Thursday, February 17, 2011

New Atlantic Yards Movie

Perhaps I am late to the game on this one, but I just saw the trailer for a documentary about the Atlantic Yards controversy. The movie, called Battle of Brooklyn, tells the story of Brooklyn's use of eminent domain to build a sports arena. I am a big fan of eminent domain (hmm.. not sure if that is the right way to put it), but will likely see this movie that appears to focus on the protesters.

The main protester that the film follows actually agreed to a $3 million settlement and moved out. I wonder if they include that tidbit.

- Jessica Owley

 

http://lawprofessors.typepad.com/land_use/2011/02/atlantic-yards-1.html

Affordable Housing, Community Economic Development, Constitutional Law, Development, Economic Development, Eminent Domain, Environmental Justice, New York, Property Rights | Permalink

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Daniel Goldstein received a $3 million settlement after fighting the project for six years, and only after the state had already taken his home. The "tidbit" you condescendingly refer to came when the judge handling the condemnation insisted that he and the state and developer Forest City Ratner reach an accommodation before leaving his chambers. Forest City insisted on a gag order -- wanting to strip him of his Constitutional right to speak out against the Atlantic Yards project -- as a condition of the settlement, but he told them that he would rather end up with nothing than be stripped of his rights and dignity. And of course, his home, because of the development rights accorded to Forest City Ratner by the State of New York, was worth far more than $3 million to the developer.

So yes, you are a little late to this. You might also read Norman Oder's Atlantic Yards Report post today (http://atlanticyardsreport.blogspot.com/2011/02/winning-lottery-speculator-who-damned.html) for some additional context.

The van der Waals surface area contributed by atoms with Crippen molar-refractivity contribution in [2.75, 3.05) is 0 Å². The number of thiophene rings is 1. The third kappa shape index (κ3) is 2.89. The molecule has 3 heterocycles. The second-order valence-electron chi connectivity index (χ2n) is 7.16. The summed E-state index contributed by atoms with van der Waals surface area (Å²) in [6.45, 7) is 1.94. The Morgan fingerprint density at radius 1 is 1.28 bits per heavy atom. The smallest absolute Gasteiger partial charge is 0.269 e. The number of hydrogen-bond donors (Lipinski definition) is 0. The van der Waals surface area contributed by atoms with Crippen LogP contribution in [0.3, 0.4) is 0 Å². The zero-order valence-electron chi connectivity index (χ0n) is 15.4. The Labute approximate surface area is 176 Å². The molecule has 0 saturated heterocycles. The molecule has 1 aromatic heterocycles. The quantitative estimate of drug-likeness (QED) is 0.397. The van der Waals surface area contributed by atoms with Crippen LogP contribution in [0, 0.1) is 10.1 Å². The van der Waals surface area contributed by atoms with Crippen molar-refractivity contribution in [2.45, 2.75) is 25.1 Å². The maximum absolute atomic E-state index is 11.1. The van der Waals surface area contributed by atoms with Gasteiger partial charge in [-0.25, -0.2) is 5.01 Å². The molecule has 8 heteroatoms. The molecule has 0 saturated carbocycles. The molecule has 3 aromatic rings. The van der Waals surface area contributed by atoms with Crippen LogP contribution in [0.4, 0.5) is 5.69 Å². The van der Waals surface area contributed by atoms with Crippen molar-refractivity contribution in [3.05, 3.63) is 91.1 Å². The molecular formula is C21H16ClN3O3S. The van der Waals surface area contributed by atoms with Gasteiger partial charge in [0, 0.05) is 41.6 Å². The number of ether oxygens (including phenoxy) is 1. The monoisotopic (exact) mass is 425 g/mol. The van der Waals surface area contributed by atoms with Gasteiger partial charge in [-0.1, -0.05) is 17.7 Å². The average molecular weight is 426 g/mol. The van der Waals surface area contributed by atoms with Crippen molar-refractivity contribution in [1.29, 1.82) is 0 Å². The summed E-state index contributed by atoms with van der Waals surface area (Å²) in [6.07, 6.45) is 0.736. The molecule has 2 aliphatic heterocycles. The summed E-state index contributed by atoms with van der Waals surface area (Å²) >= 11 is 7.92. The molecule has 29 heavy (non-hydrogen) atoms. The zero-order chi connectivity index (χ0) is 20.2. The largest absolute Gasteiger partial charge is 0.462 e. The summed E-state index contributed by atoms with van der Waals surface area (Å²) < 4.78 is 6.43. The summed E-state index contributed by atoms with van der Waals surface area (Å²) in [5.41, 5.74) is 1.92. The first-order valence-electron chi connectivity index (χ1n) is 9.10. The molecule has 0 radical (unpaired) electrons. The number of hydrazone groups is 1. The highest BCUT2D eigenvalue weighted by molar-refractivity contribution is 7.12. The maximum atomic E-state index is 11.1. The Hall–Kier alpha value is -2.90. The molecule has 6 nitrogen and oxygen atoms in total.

Posted by: Eric McClure | Feb 18, 2011 7:37:05 PM

Eric -- Thanks for covering my laziness and adding some of the details.

I just meant late to the game in knowing about the documentary. I doubt there are any land use profs out there who haven't been avidly following this story... well at least not any of us in New York.

I just saw the trailer for the first time last week. Looks fascinating. What I can't tell from the trailer is whether the movie will cover the settlement agreement and the discussion of the gag order. I wasn't sure when the documentary was finished. I'll just have to wait for the Buffalo screening, I guess.

Posted by: Jessica Owley | Feb 18, 2011 7:52:24 PM

Yes. It is covered

Posted by: Mg | Feb 18, 2011 8:53:43 PM

Hi, I just saw a rough cut at a preview screening tonight at the ALI-ABA Eminent Domain law conference, and can report: (1) it does cover the settlement agreement (as well as a settlement agreement can be 'covered' without revealing confidential details); (2) the gag order proposal is the film's last chapter; and (3) the doc isn't completed.

I'll post a "review" and short interview I will do with the filmmakers on my blog in the next few days.

Robert

Posted by: Robert Thomas | Feb 18, 2011 9:09:36 PM

I've posted a podcast of the chat I had today with Michael Galinsky, one of the filmmakers behind "Battle of Brooklyn" here: http://tinyurl.com/4anemgv.

The ALI-ABA Eminent Domain conference also featured a rebuttal of sorts to the film, presented by the attorney who represented the ESDC. Also present was the NY judge who settled the case (now retired), who spoke a bit about the settlement process that ended up with Daniel Goldstein agreeing to leave.

When the movie is completed and released, I think it will be a must-see. It also could be a very good teaching tool, since it shows the forces at play behind many takings, and how the parties end up taking the positions they do.

Posted by: Robert Thomas | Feb 19, 2011 11:43:17 PM

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